Monday, 2 June 2014

O.K.ism in our own education backyard

As I pen down my thoughts tonight, I am thinking of one particular issue related to education. One of the things I realise that is happening is the culture of mediocrity taking place in our education system; in schools to be exact. It's o.k. not to be punctual, it's o.k not to prepare a reliable and valid examination paper, it's o.k. not to be well-prepared for one's class, it's o.k. to miss meetings without a good reason, it's o.k. to write something else in your lesson plan and teach something else, the list goes on. This is one possible scenario in one school. What about thousands others? So many things are O.K. in school really, it's O.K. to get away with so many things. I call this O.K.ism.

Just how does the principal watch over its 70 odd staff for example? How does he ensure every teacher gives his or her best? It's all based on trust and that is dangerous. Teaching can be elusive-  we can pass a month without doing anything serious for our students and still get our paycheck at the end of the month! That's how elusive teaching is. Strangely, we have many systems in place to check the rot but the data we gather from these systems is not utilised effectively. For instance, we have clinical observation in school but how much of the data informs the remedial actions to be taken to improve teaching post observation? They are but routine programmes that have to be carried out for the sake of documentation. How many under-performing teachers (based on their evaluation marks) have been called for some sort of professional advice or counseling? Hardly ever. This could happen due to the fact that teachers already possess a teaching certificate that qualifies them to teach and also the fact that a teacher can hold on to his tenure till he retires without having to sit for continuous appraisals to check on his competency. Yes, the annual appraisal is present but it does not evaluate competence in teaching. Rather it is a broad-based instrument that measures leadership qualities etc. This is disturbing since we are in the business of shaping minds and building character with nation-building, to borrow a buzzword, as the end product.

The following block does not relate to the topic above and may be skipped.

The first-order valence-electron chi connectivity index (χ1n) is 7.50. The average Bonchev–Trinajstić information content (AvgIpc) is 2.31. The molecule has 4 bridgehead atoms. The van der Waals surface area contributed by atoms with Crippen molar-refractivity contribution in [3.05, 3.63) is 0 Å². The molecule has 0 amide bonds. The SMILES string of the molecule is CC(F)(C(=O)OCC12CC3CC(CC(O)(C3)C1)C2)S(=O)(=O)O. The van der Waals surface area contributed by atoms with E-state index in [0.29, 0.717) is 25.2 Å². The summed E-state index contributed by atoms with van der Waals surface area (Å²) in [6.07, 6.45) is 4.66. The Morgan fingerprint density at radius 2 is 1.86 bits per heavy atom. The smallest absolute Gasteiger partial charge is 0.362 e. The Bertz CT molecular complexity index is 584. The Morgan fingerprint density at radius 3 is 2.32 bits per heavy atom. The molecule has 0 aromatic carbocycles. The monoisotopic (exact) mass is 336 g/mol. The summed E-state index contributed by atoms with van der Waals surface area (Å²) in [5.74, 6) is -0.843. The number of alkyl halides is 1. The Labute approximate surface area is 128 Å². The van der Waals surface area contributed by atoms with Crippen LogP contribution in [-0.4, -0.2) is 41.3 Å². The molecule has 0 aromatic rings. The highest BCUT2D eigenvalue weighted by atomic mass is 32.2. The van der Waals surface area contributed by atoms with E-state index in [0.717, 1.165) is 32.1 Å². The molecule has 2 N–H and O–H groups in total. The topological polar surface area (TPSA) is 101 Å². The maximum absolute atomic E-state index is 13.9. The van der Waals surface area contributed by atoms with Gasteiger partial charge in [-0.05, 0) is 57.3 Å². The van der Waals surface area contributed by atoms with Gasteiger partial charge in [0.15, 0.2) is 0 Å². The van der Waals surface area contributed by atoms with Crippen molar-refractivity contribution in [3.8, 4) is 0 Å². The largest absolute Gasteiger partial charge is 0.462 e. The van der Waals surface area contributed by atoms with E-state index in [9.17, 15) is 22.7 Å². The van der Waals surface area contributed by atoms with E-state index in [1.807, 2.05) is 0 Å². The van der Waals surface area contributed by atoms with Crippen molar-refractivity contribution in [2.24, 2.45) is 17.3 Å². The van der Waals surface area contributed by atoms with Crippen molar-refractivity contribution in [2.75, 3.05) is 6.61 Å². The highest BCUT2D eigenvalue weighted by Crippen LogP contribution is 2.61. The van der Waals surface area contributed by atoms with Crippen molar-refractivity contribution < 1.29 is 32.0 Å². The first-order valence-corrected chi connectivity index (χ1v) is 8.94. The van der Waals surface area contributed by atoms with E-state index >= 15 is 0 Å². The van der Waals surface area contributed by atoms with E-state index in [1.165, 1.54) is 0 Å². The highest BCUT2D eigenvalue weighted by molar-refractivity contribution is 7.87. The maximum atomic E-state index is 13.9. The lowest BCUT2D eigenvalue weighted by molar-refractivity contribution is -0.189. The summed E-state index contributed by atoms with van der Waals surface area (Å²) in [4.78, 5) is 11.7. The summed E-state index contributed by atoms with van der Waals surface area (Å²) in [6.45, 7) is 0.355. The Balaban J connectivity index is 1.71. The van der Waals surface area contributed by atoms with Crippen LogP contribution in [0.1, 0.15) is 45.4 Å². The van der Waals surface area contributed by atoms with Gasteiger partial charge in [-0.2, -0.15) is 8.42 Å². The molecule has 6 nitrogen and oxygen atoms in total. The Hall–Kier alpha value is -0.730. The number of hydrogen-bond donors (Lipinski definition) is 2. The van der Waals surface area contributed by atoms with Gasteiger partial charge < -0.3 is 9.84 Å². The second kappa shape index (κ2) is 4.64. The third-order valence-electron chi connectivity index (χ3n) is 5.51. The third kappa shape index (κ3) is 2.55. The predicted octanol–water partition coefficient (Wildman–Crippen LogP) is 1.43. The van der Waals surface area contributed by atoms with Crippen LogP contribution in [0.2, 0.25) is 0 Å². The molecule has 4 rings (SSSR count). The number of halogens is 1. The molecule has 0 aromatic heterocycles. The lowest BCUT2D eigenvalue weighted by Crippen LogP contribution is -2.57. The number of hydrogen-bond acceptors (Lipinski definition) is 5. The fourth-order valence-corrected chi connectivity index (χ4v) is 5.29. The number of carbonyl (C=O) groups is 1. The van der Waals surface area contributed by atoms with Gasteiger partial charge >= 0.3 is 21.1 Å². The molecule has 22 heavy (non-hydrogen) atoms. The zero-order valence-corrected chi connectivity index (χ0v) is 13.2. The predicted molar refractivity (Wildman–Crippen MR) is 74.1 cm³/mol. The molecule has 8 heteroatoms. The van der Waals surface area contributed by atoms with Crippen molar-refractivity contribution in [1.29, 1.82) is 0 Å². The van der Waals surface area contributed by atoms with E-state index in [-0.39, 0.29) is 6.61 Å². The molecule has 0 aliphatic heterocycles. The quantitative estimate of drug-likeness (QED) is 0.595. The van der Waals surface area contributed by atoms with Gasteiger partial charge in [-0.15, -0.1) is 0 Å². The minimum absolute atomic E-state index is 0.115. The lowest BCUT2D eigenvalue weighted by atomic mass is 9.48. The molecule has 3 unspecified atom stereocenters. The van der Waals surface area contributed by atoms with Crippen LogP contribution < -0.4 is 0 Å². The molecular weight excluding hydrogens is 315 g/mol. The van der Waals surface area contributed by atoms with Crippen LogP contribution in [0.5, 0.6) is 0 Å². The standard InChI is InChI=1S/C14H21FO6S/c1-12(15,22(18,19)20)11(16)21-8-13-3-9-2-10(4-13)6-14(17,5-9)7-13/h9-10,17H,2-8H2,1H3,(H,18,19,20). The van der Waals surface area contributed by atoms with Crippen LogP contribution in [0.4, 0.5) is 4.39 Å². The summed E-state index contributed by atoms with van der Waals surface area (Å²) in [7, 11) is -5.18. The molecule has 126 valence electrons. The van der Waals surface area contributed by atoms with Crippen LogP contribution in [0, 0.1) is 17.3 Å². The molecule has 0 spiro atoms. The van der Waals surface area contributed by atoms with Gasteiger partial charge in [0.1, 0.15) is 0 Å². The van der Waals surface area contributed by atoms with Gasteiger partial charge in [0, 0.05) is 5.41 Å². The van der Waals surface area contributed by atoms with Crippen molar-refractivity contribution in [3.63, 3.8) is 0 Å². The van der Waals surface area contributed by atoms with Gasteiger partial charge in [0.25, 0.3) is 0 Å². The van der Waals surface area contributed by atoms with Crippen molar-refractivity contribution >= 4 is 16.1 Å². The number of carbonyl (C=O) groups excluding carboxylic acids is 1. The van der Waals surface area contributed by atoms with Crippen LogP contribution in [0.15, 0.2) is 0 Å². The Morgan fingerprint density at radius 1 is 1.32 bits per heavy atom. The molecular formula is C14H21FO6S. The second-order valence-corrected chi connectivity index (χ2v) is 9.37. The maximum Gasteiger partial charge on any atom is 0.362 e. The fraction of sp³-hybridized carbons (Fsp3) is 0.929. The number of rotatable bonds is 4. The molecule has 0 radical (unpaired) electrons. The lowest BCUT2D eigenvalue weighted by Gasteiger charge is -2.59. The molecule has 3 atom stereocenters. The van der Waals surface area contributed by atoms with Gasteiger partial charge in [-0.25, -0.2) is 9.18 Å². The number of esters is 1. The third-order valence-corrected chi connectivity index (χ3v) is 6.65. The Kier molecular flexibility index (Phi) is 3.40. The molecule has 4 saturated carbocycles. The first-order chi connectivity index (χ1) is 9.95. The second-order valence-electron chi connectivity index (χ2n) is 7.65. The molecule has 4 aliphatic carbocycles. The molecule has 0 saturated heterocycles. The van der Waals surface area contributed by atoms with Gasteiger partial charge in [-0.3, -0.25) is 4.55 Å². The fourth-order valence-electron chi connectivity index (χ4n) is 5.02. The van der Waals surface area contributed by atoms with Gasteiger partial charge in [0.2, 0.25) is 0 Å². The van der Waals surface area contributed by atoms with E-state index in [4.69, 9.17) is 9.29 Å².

What about a teacher's current performance? Never mind if he obtained his license to teach five, ten or twenty years ago but is he still competent today? How does the school make sure teachers stay motivated and competent after many years in the business? Teaching is one profession that is different from the rest. It's not enough to recruit the best teachers but we need to support them with a solid continuous professional development (CPD) plan more so with the onslaught of transformation programmes handed over to them. It's time for schools to take teacher competency seriously.

Stop breeding this culture of O.k.ism in schools. It is not O.K.



“The mediocre teacher tells. 
The good teacher explains. 
The superior teacher demonstrates. 
The great teacher inspires.”

(William Arthur Ward)





Those who can Do Those who can do more TEACH


6 comments:

  1. Replies
    1. thank you cik puan bunga (you must love flowers a lot!)...hope it makes sense though :)

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  2. this is where I hope to be of some use....hee hee

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    Replies
    1. owh! most definitely jen :) but you get the sense that we are forever fire-fighting?

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  3. There is an under-performing teacher in my school who just comes to school to sleep. He is an ustaz but has been relegated to teach Civics and PSV.

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    Replies
    1. why am i not surprised zuki din :) how are you anyway? hope life's good!

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